What is THC Distillate?
The world of edible cannabis has changed dramatically since the swinging 1960s when pot brownies first hit the scene. Long gone are the days that ground up stems and shake were tossed into batter. This is the 21st century. The majority of cannabis-infused foods on the market today contain THC distillate. This is a super dense form of the active ingredient in marijuana. With no real flavor or aroma, distillate is a fantastic option for edibles as they allow the food to taste like what it should taste like. No overpowering weed aftertaste here!
You may still be wondering, “Where does THC distillate come from? This begs the question, “Why is cannabis distillate so popular?” Read on for Cannadish’s the complete weed distillate rundown.
Cannabis Distillation: A brief breakdown.
There are many ways to create cannabis concentrates. New processes are continually in development. The journey to a THC distillate begins with an extraction process. This process separates active ingredients, or the cannabinoids, from the plant material. Typically this occurs via a carbon dioxide or hydrocarbon solvent-based method. High amounts of heat and pressure turn gas into supercritical liquid which is able to act as a solvent. This solvent forces cannabis bud through an extraction vessel thusly yielding a viscous oil.
In addition, the oil is subject to a process called winterization. Winterization utilizes ethanol to separate cannabinoids and terpenes from cannabis byproducts. The byproduct is what we elicit from the step previous to this.
Finally, raw THC actually begins as THC-A, which is not psychoactive. It requires decarboxylation (aka another heating process) in order to create the desired “high.” After all of these steps are complete, the resulting product is a distillate. Typically, this distillate contains over 90% pure THC. For comparison, a normal cannabis bud on the market today contains around 18% THC. Pretty potent stuff, hey?
THC Distillate + Edibles = A Perfect Pairing
While canna-butter may have powered the majority of edibles in the past, THC distillate is the new standard for a variety of reasons. The first major benefit to using distillate, is the lack of the familiar dank flavor that bud tends to offer.
Brands are bringing in award-winning chefs and confectioneries to craft delicious recipes fit for a Michelin star ratings. You simply cannot sully up gourmet weed snacks or beverages with overbearing cannabis flavors or aromas. This is why highly distinct chefs choose distillates as their infusion of choice.
Nevermind chefs and confectionaries, the home cook can benefit, too!
Unfortunately, even the most experienced home cooks cannot guarantee the trim butter they whip up is 100 per cent consistent. Here’s the good news! Another advantage of using THC distillate in edibles is consistent dosage. This easy to dose weed edible extraction will streamline the process for accurately dosing food.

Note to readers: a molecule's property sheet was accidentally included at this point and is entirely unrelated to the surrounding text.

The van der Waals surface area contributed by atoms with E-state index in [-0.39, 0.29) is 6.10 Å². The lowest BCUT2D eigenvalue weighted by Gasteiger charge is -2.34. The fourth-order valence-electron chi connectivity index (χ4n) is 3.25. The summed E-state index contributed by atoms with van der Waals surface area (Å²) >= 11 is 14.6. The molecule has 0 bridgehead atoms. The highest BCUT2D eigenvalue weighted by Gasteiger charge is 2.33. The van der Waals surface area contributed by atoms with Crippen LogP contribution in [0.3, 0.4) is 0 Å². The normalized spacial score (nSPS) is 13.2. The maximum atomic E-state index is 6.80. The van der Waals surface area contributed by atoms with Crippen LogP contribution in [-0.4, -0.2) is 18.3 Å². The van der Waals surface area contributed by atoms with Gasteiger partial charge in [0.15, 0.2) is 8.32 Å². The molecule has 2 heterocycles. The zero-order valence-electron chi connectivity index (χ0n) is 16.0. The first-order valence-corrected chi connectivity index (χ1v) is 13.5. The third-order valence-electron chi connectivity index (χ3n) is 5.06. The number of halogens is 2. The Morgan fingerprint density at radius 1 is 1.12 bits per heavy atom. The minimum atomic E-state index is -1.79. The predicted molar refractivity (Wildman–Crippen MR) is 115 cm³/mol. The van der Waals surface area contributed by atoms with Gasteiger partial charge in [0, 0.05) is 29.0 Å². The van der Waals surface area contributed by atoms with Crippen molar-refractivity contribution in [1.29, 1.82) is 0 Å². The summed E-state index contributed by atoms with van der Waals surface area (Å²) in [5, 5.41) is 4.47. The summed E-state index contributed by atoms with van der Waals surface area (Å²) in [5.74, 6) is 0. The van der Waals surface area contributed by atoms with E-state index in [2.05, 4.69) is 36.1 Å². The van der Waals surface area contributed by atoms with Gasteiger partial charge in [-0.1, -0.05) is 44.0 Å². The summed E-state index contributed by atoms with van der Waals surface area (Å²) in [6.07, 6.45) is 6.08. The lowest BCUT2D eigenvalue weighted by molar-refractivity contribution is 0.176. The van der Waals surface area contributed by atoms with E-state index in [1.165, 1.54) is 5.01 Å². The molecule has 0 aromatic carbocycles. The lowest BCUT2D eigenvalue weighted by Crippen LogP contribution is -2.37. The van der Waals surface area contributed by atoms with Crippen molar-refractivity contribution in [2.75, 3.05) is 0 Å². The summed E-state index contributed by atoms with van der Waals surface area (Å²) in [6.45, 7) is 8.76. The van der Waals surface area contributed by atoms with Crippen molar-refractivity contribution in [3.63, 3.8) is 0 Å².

What’s more is, distillate tends to offer more bang for your buck. Remember, this weed extraction is the strongest of all concentrated cannabis products on the market. You only need a small amount to effectively dose a cannabis edible.
You can see why manufacturers are jumping on the bandwagon. This weed extraction is cornering the market. Its unique cooking process allows for a greater price point. This is a win win for higher profits – and higher customers.
Distillate vs. Full Spectrum
Cannabis consumers are coming to a head over full spectrum concentrates versus isolates and distillates. Full spectrum products [like “budders” and live rosins] contain may compounds. This includes cannabinoids, terpenes, and other active ingredients found in cannabis.
Distillates and isolates only contain specific compounds. This is either THC or CBD. Proponents of full spectrum marijuana products argue the idea that all parts of the cannabis plant work together in perfect harmony. This is known as the entourage effect.
On the flip side, distillate is often desirable for those wishing to harness the unique power of the cannabinoid itself. This is especially true for people using CBD isolates who may not want any THC or terpenes in their products.
A good analogy for the difference between a distillate and full spectrum oil is the comparison between high grade alcohol versus a fine wine. Spirits offer a quick fix through shots or flavored, ‘downable’ drinks. Wine offers a complex variety of flavors that one must sip slowly.
A cannabis distillate is perfect for bespoke culinary professionals. In addition, weed distillate simplify dosing for DIY home cooks. An at home chef can now precisely dose cannabis treats. You can see why THC distillate is becoming a popular option for edibles makers alike.
THC distillate does not compromise flavor and employs an inexpensive manufacturing process. Despite lacking a full spectrum of cannabis ingredients, distillate harnesses the unique power of cannabinoids. Of course, this is in ways that other extraction processes do not.
If you’re looking for an inexpensive cannabis extract that will not compromise the flavor of your food, then cannabis distillate may be right for you.